I recently finished reading a fascinating book by Gillian Tett entitled The Silo Effect; The Peril Of Expertise And The Promise Of Breaking Down Barriers. Ms. Tett is a social anthropologist by training, an award-winning journalist and a senior editor for the Financial Times.
Readers who have worked for reasonably large organizations will instantly be familiar with the reality Ms. Tett describes: numerous competing sub-organizations (in her phrase silos) going their own way, jealousy grading their turf, hoarding their information and data and competing with each other for supremacy and resources. Her various examples illustrate both the positive contributions and the negative effects of silos, span the private and public sector, and include both industrial giants and several pillars of the global financial world.
But as I do not intend a book review here, allow me to spend a few words focused specifically on an important lesson Ms. Tett’s analysis provides for all managers. Specifically, the limits of our individual wisdom, scope of understanding of events swirling around us and our frequent inability to ask the correct questions of the correct people to allow us to differentiate the forest from the trees.
Anthropology, writes Tett, demonstrates how we humans tend to organize and classify our worlds into various mental, social and organizational compartments (see Chapter 1). These compartmentalized frameworks provide a degree of comfort, predictability and a ready-made set of behavioral cues and answers to a vast variety of questions and situations.
But these bounded compartments also blind us at times to the bigger picture and to the reality that there are many ways to look at the same thing. They also make it difficult, to use Ms. Tett’s optic, for us to look occasionally at our “inside world” as if we were “outsiders” looking in (see Chapter 1).
Ms. Tett’s case studies repeatedly illustrates how very smart and accomplished managers and experts simply either asked the wrong questions of their colleagues, asked the right questions but of the wrong colleagues, or simply didn’t know exactly who to ask to gather the critical information they required. Some managers and specialists failed to escape the limitations of their own mental maps, while others remained ignorant of what was happening in their organizations because collaboration, transparency and information sharing were in short supply.
So how do you gather the information you need to connect the dots that allow you to see the big picture especially when you most need to do so? Ms. Tett’s book provides a good number of suggestions and is well worth your read. Based on my experience, I suggest the following are also some wise steps to consider.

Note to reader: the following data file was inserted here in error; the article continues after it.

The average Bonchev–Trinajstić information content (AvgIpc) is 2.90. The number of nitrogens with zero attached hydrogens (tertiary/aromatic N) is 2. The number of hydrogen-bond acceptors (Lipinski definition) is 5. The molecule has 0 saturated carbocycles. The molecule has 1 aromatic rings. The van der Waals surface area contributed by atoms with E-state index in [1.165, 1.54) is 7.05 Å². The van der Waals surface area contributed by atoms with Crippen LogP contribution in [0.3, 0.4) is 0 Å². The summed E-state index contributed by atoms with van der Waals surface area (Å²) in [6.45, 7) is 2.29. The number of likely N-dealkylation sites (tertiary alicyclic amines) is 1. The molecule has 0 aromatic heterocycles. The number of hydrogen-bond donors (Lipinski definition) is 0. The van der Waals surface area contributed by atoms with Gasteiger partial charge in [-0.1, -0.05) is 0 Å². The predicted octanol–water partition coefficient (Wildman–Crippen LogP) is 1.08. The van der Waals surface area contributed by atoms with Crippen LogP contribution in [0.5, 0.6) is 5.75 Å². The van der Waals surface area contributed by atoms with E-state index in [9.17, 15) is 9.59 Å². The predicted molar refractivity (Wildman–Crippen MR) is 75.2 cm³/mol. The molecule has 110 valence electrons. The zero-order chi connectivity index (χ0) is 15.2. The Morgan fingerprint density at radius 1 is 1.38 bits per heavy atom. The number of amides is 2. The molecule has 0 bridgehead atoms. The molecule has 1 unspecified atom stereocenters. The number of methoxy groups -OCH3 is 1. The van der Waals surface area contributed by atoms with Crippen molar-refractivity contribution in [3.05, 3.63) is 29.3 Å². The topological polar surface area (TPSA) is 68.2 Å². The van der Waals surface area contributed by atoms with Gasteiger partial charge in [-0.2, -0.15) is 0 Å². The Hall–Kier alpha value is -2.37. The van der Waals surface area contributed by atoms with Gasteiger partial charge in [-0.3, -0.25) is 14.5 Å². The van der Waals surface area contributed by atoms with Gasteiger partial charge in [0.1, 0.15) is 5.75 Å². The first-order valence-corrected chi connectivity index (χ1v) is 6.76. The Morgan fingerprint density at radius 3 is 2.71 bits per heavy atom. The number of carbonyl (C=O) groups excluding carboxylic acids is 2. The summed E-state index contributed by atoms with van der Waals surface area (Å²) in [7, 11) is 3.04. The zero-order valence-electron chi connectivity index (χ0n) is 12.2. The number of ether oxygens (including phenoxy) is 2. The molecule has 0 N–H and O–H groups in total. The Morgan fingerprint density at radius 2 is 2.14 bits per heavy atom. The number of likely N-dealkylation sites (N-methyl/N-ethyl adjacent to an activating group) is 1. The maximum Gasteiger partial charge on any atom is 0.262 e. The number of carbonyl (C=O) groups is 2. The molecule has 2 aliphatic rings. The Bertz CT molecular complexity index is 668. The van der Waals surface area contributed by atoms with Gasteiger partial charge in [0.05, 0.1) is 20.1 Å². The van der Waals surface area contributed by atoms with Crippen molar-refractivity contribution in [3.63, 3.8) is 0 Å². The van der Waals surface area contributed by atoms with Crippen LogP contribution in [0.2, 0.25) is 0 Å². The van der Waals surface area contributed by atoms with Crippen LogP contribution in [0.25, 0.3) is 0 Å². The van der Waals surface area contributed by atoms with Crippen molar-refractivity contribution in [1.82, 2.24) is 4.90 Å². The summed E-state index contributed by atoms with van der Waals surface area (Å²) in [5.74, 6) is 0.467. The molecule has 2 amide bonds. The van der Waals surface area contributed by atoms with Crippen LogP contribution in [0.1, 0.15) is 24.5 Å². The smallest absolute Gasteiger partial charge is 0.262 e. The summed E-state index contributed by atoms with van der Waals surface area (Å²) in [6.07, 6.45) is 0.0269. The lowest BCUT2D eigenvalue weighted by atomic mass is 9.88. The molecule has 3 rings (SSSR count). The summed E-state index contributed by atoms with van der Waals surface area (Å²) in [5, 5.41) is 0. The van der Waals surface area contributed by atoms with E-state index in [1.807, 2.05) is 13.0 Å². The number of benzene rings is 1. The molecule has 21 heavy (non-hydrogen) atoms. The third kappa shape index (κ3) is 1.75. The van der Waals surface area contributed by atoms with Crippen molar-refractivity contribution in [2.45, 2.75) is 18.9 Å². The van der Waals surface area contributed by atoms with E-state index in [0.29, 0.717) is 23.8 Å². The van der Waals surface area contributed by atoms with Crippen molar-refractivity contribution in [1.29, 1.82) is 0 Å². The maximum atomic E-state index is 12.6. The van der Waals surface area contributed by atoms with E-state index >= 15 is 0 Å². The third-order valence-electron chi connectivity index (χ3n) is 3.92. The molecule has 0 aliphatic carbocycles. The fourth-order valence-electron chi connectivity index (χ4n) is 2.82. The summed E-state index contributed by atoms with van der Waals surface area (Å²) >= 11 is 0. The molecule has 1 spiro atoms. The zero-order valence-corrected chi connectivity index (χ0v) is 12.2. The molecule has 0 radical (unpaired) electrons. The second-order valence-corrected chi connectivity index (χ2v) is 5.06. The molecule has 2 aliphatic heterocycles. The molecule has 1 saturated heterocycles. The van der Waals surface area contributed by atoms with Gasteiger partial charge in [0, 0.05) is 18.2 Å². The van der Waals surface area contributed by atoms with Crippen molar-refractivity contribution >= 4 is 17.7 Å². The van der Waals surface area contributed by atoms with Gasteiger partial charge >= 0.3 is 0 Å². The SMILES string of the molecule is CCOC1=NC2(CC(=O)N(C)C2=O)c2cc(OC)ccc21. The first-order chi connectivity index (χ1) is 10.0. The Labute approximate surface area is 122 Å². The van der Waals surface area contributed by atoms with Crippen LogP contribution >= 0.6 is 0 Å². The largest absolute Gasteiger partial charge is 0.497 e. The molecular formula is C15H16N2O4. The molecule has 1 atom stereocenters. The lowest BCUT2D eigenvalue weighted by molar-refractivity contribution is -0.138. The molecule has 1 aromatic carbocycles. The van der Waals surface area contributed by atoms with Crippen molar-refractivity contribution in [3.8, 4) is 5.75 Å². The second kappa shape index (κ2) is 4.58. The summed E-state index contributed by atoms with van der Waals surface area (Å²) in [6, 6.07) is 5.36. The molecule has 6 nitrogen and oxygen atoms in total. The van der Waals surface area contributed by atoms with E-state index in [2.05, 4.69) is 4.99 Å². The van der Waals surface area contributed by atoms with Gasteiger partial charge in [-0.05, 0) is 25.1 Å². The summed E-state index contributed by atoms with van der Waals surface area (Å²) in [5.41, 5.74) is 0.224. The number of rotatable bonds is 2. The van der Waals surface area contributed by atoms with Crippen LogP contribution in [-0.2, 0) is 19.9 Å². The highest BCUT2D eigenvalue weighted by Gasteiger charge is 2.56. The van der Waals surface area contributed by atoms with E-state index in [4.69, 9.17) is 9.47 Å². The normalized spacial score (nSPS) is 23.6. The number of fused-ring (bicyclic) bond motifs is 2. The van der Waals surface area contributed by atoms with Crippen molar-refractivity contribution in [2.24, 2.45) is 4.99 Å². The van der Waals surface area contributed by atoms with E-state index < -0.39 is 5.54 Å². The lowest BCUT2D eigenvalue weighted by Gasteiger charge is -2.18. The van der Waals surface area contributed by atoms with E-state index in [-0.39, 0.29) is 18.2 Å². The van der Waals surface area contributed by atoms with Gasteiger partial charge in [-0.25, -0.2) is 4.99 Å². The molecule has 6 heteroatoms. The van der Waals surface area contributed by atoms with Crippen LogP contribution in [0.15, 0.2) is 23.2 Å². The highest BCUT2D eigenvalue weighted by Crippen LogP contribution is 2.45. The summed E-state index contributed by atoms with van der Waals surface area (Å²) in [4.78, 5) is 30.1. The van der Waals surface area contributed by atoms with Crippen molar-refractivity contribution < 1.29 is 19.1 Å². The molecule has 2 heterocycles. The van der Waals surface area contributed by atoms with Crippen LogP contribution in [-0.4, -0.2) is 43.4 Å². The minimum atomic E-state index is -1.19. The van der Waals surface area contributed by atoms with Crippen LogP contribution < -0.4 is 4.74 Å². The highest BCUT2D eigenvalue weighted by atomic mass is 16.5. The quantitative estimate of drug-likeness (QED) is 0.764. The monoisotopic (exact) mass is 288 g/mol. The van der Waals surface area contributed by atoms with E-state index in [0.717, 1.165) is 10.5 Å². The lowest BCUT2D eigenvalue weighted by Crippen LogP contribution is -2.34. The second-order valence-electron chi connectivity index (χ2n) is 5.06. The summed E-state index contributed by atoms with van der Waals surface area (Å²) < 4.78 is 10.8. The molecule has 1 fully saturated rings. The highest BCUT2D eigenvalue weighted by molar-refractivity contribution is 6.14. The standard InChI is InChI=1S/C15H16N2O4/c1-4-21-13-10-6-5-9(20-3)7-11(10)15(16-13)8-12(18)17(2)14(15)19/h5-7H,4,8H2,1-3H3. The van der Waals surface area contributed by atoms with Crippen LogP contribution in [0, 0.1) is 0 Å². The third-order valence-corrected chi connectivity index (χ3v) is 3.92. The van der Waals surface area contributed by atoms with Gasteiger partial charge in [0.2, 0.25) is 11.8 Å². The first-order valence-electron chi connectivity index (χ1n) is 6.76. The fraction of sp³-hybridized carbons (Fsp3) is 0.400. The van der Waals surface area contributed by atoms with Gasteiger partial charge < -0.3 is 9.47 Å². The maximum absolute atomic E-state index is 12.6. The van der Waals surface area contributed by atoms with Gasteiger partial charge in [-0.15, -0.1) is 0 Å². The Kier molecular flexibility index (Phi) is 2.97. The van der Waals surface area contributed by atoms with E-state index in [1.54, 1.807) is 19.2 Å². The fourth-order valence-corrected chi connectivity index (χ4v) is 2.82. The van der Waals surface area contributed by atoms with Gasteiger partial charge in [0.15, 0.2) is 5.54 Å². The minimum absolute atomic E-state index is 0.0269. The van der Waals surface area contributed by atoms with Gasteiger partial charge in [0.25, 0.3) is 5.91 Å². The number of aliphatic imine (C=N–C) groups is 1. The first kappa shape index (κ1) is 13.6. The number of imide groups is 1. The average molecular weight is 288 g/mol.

Begin by recognizing your own limitations. Allow your personal mental maps to be challenged. We all need to be skeptical of the continuing veracity of our mental constructs over time and of our assumed mental prowess.
Insist on collaboration, transparency, and free access to information in your organization. Make openness your default response to communication except in exceptional circumstances. Insist on teamwork and communication sharing in your organization when different experts are all working on roughly the same thing.
Ask the same questions of many people in your organization. Then explore the gap spaces between their answers searching for facts.
Foster a “questioning culture” within your organization. Challenge everyone to escape their comfort zones by constantly questioning and challenging their basic assumptions and those of others as well.
Always assume there are important things you should but do not know. Then ponder ways to get at these do not but should knows.
Every organization has its share of free thinkers, out of the box thinkers, people who look at things in odd ways and some who can imagine things that are not yet a reality. Identify some of them and engage their minds from time to time. Remember the best ideas and insights can come from anywhere and often when you least expect them. But you must be open to them.
When someone in your organization warns you about something that others around you dismiss or which does not seem likely to you, do not dismiss it yourself. Make the dismisses’ demonstrate factually that the warning is wrong.
Just because you are not expert in everything, do not assume a basic understanding of an important part of your organizations expertise is beyond you. Make experts translate their concepts and jargon into plain language that any layman can grasp. If they can not, suspect trouble.
Finally, insist on data not opinions as the basis of your decisions. I have long marveled at the ability of some really smart people to present their opinions as if it were scientific fact. The best managers dig for facts beneath the surface of all points of view, are keen on measurements that verify the positive effects of their decisions, and are instantly skeptical when one of their important questions elicits a response something like this: “no worries boss, everything is fine and under control”.